An army of brave and worthy successors—champions of Freedom now living, have the illustrious forefathers of the North, in the persons of Garrison, Greeley, Giddings, Goodell, Grow, and Gcrrit Smith; in Seward, Sumner, Stowe, Raymond, Parker, and Phillips ; in Beechcr, Banks, Burlingame, Bryant, Hale, and Hildrcth; in Emerson, Dayton, Thompson, Tappan, King and Checver ; in Whittier, Wilson, Wade, Wayland, Weed, and Burleigh. These are the men whom, in connection with their learned and eloquent compatriots, the Everetts, the Bancrofts, the Prescotts, the Chapins, the Longfellows, and the Danas, future historians, if faithful to their calling, will place on record as America's true statesmen, literati, preachers, philosopher, and philanthropists, of the present age.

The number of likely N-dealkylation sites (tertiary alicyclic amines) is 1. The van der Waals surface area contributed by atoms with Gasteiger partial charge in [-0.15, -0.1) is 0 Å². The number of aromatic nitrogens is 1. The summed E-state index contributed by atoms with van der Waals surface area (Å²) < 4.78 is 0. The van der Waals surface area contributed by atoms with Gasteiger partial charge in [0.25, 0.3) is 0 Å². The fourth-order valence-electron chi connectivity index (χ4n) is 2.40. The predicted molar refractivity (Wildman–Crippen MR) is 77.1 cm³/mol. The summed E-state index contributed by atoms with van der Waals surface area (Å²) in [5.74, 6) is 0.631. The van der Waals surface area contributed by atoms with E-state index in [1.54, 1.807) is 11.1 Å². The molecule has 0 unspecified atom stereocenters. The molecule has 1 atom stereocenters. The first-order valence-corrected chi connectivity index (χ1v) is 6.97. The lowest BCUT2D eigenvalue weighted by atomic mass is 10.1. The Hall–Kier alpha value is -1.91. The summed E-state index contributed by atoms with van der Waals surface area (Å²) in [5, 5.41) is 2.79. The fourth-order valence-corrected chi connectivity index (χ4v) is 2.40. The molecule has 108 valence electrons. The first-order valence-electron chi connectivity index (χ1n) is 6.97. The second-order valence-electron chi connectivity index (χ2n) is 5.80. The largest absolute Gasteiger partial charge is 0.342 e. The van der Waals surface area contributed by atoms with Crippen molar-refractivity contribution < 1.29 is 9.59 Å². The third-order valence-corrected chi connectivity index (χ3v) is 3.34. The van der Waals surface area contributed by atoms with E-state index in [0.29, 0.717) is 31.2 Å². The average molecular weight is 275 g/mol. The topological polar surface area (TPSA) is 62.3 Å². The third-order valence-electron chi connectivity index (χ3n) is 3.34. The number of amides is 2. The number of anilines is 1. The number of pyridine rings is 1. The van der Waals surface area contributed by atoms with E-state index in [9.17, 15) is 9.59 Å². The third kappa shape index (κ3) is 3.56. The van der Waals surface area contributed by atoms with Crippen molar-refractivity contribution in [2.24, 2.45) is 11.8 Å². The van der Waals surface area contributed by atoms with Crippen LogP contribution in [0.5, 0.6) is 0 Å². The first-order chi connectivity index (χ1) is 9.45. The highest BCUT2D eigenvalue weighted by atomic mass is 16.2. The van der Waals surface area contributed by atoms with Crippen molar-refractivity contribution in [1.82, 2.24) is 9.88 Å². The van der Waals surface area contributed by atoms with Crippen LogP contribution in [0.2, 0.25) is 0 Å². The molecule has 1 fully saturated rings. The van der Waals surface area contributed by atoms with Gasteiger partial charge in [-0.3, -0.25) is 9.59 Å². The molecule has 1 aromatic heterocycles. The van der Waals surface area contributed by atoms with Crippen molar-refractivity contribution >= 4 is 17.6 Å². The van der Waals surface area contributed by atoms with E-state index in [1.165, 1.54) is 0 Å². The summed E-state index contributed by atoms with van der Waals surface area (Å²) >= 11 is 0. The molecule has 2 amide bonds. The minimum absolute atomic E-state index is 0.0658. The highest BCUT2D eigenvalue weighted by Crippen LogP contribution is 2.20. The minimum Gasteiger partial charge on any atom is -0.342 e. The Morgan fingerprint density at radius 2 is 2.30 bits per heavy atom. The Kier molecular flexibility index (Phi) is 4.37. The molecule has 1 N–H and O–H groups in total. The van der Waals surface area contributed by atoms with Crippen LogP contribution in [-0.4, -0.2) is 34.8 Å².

In this connection, however, it may not be amiss to remark that the Homers, the Platos, the Bacons, the Newtons, the Shakspeares, the Miltons, the Blackstones, the Cuviers, the Humboldts, and the llncaulayB of Amercia, have not yet been produced; nor, in our humble judgment, will they be, until slavery shall have been overthrown and freedom established in the States of Virginia, Kentucky, and Tennessee. Upon the soil of those States, when free, or on other free soil crossed by about the same degrees of latitude, and not distant from the Appalachian chain of mountains, will, we believe, be nurtured into manhood, in the course of one or two centuries, perhaps, as great men as those mentioned above—greater, possibly, than any that have ever yet lived. Whence their ancestors may come, whether from Europe, from Asia, from Africa, from Occanica, from North 01 South America, or from the islands of the sea, or whatever honorable vocation they may now be engaged in, matters nothing at all. For ought we know, their great-grandfathers are now humble artisans in Maine, or moneyed merchants in Massachu setts; illiterate poor whites in Mississippi, or slave-driving lordlings in South Carolina; frugal farmers in Michigan, or millionaires in Illinois; daring hunters in the Rocky Mountains, or metal-diggers in California; peasants in France, or princes in Germany—no matter where, or what, the scope of country above-mentioned is, in our opinion, destined tobc the birth-place of their illustrious offspring—the great savans of the New World, concerning whom*we should console ourselves with the hope that they are not buried deeply in the matrix of the future.